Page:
This piece is a contribution by Ayesha Zubair Dada and Zahra Shah (Naya Jeevan) and Jeremy Higgs (NOWPDP, Managing Editor on TC-P), covering their work in procuring health insurance for young people with disabilities in Pakistan. 

In early 2011, Rachel Sun Xiangyu, a 21 year-old student from Hangzhou, China, travelled to Pakistan to complete a traineeship at Naya Jeevan. Having a passion for making friendship bands, she came up with the idea of teaching students to make these bracelets, with their own unique style. The staff at Naya Jeevan and the Network of Organizations Working for People with Disabilities, Pakistan (NOWPDP) recognised an opportunity to spread her impact on Pakistan, while reaching out to a vulnerable population.
Making bracelets
From this seed of an idea, Naya Jeevan and NOWPDP are launching a campaign to provide a means for all people to provide a safety net for children with disabilities studying at special education institutions in Karachi (around 7000 children). Just one bracelet (for around 200 rupees), will provide health insurance for a month, and a small income to the child or teacher in the school who made it.

BraceletsThis is not just any health insurance; this insurance provides preventive health care workshops and a 24 hour medical hot-line to clients along with their emergency medical coverage in case of an accident. NOWPDP and Naya Jeevan have joined hands to put together a managed care fund for these students; who would otherwise be refused coverage from insurance companies due to a misconception that their condition is associated with a higher risk of accidents.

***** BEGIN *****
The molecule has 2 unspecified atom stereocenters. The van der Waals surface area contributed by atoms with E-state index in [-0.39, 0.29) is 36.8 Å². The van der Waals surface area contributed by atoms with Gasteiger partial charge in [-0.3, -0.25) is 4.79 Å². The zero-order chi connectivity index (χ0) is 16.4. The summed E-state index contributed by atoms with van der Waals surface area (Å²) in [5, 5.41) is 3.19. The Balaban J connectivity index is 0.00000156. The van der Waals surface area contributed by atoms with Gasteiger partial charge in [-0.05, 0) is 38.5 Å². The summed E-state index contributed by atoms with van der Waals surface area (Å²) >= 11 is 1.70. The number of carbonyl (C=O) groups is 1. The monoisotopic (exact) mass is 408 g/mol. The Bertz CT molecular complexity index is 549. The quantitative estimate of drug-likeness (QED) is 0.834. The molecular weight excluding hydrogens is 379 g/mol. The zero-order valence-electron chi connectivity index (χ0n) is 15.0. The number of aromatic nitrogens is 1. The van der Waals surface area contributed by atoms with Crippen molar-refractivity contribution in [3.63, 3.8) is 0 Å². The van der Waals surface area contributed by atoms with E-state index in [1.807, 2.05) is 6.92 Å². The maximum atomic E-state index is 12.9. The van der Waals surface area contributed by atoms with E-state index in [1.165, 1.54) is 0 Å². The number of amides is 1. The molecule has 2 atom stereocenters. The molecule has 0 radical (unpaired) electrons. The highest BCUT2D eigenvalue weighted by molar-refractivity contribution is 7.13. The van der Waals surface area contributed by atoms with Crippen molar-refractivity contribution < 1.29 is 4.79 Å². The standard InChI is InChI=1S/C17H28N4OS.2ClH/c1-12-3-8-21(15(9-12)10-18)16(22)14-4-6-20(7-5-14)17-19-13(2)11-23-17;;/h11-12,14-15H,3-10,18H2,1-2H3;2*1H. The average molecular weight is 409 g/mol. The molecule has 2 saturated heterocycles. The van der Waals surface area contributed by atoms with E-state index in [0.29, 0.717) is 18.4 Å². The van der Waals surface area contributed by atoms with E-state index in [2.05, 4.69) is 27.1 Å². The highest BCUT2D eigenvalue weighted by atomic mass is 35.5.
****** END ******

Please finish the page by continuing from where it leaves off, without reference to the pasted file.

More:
On board with us in this campaign are Manzil and the Karachi Vocational Training Centre. Mizbah from Manzil tells us about why she’s involved in the campaign:

But we’re not stopping there! We’re also establishing an art therapy programme (with the help of artist, Sonia Chundrigar) at selected schools in Karachi (and in the future, across Pakistan), from which the proceeds of the sale of their artwork will cover the insurance costs of the children and establish a fund for future years. The two teams have also submitted this proposal to US State Department 2011 Alumni Engagement Innovation Fund (AEIF) and the proposed project has been selected as one of the final projects to be considered for funding.

It’s time NGOs came together to avoid duplication of plans and utilise each other’s unique resources;  Naya Jeevan and NOWPDP pooled ideas to provide a much needed facility for a vulnerable population, circumventing the obvious hurdles and thinking out of the box. It’s remarkable how a young foreigner has left behind a legacy that could touch and save many lives of children who may never know where Hangzhou even is. Make sure you don’t miss out on being part of making this dream into a reality!

How you can help:

  • Buy a bracelet – and wear it. Use the compliments you get to complement the life of a child with a disability, and convince your friends to do the same.
  • Inform us of any possible sponsors you think could help – corporate or private.
  • Spread the word!
  • Follow the Facebook page for updates
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